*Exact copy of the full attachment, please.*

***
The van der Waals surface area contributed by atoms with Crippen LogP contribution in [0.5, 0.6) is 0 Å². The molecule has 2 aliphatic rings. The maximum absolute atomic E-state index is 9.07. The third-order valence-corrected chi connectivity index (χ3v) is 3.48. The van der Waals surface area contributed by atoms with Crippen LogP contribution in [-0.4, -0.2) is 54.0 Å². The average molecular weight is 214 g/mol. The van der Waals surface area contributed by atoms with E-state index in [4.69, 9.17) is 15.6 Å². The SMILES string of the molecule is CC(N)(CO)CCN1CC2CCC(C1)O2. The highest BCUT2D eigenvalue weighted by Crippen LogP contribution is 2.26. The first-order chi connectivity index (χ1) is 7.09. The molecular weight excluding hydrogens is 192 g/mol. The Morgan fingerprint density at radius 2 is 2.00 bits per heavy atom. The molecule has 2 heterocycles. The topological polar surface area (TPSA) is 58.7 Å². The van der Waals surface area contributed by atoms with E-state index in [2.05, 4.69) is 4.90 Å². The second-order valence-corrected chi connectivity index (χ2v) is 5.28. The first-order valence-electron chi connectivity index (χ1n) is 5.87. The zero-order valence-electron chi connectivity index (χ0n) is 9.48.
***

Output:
The van der Waals surface area contributed by atoms with Crippen LogP contribution in [0.5, 0.6) is 0 Å². The molecule has 2 aliphatic rings. The maximum absolute atomic E-state index is 9.07. The third-order valence-corrected chi connectivity index (χ3v) is 3.48. The van der Waals surface area contributed by atoms with Crippen LogP contribution in [-0.4, -0.2) is 54.0 Å². The average molecular weight is 214 g/mol. The van der Waals surface area contributed by atoms with E-state index in [4.69, 9.17) is 15.6 Å². The SMILES string of the molecule is CC(N)(CO)CCN1CC2CCC(C1)O2. The highest BCUT2D eigenvalue weighted by Crippen LogP contribution is 2.26. The first-order chi connectivity index (χ1) is 7.09. The molecular weight excluding hydrogens is 192 g/mol. The Morgan fingerprint density at radius 2 is 2.00 bits per heavy atom. The molecule has 2 heterocycles. The topological polar surface area (TPSA) is 58.7 Å². The van der Waals surface area contributed by atoms with E-state index in [2.05, 4.69) is 4.90 Å². The second-order valence-corrected chi connectivity index (χ2v) is 5.28. The first-order valence-electron chi connectivity index (χ1n) is 5.87. The zero-order valence-electron chi connectivity index (χ0n) is 9.48.